5 Important Steps off season steps for lawn equipment
Once you’ve paid the typical $1,500 to $4,000 for a lawn tractor or zero-turn-radius rider, you want to make sure you maintain it well enough for the machine to last the expected 20 years.
Fuel gets first priority. Unlike walk-behind mowers, there’s no easy way to drain the fuel to protect your engine. One option is to add a fuel stabilizer designed to counteract the effects of ethanol to the gas and then run the tractor a few minutes to work the stabilized gas through the lines. Then top off the tank so there's no room for condensation.
Give your battery a charge. The charging system on most lawn tractors or riders isn’t capable of fully recharging a low battery, so you have to keep your battery fully charged, or at least periodically recharge it. Neglect this chore, and your battery could fail sooner than you expect. Your best bet: Even if you have to store the tractor outdoors, buy a trickle charger for this type of machine and just keep the battery indoors. This matters most when temperatures outside go below zero, a range that compromises a battery’s ability to recharge.
Some toil for the oil. Depending on how much you used the tractor or rider over the season, you’ll need to at least check the oil and fill it to the “full” mark. Many tractors and riders have hour meters; if not, you can buy one separately. Either way, the manual will tell you how often (in operating hours) to change the oil, along with what grade to use. If you can’t recall when you last changed the oil, change it now; most riding mowers have a drain plug that’s easy to access. Whenever you change the oil, replace the oil filter too.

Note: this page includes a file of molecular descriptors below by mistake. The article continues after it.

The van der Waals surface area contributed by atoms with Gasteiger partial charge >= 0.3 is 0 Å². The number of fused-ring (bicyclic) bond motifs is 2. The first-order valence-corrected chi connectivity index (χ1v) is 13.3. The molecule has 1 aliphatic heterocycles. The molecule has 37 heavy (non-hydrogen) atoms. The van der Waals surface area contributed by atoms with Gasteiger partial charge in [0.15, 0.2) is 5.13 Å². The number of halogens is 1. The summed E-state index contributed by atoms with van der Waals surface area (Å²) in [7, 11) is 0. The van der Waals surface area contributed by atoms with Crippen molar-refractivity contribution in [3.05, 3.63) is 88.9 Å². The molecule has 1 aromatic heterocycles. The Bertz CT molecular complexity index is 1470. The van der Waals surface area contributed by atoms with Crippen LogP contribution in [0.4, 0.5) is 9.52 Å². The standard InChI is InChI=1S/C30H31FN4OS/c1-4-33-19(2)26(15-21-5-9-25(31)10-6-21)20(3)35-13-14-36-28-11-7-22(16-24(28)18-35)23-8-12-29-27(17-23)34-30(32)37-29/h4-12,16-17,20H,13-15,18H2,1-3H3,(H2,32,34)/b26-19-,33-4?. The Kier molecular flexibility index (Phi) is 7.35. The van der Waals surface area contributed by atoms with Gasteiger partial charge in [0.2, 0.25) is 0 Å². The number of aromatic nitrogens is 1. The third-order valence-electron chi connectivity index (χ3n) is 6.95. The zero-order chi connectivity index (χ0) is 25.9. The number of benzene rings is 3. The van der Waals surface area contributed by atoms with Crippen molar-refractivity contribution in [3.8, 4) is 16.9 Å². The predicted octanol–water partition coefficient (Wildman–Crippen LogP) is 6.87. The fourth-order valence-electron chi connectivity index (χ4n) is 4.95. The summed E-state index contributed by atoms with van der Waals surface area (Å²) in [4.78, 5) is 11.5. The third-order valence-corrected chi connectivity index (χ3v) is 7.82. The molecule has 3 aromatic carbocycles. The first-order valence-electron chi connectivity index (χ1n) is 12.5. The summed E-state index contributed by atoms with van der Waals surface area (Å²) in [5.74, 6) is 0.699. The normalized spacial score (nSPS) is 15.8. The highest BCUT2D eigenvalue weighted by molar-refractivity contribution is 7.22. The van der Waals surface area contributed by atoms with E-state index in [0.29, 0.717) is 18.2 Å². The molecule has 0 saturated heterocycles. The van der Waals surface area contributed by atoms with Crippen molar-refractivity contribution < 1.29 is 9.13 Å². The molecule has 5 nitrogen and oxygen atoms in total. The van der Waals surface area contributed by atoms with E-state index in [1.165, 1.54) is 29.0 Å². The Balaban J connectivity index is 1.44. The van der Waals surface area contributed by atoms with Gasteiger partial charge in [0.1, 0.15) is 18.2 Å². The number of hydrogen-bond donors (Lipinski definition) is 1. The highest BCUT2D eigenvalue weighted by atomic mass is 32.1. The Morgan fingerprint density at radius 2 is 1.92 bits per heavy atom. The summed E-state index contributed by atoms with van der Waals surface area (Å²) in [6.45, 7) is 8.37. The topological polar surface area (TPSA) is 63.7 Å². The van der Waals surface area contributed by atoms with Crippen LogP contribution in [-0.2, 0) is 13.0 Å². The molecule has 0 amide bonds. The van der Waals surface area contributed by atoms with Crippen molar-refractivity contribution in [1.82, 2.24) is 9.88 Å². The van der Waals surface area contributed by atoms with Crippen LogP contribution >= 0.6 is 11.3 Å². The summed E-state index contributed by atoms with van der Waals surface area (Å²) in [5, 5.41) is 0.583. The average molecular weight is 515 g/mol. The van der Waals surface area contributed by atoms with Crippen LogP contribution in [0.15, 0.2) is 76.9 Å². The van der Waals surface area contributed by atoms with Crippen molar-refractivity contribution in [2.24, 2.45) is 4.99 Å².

Decked out and clean. Optimally, you should clean clippings from the deck every time you mow and the washout ports on many riding mowers make this easy. If you haven't done this all season and the clippings are heavily packed, the washout port won’t suffice.You'll have to scrape them off by hand with a plastic putty knife.
Give your tires a pressure check. You should check tire pressure every spring anyway—soft tires make steering less responsive and also force your engine to work harder. If you didn’t do it then, do it now. Inflate them up to normal, as the manual specifies, but it doesn’t hurt to over inflate by a few pounds; there’ll invariably be some loss of tire pressure over the winter. Neglect this step, and you could be replacing a damaged tire come spring, when you expected to get out and mow.
If this is your annual tune-up, there are other things that need occasional attention or replacement. For example, some components of the steering mechanism come with grease fittings, as your manual will identify; add grease using a small grease gun. Your air filter needs swapping out about once a year. So does your fuel filter, though you’ll need to clamp off the fuel line to do this without spraying yourself with gas. Again, your manual will specify the proper schedule and procedure for that model.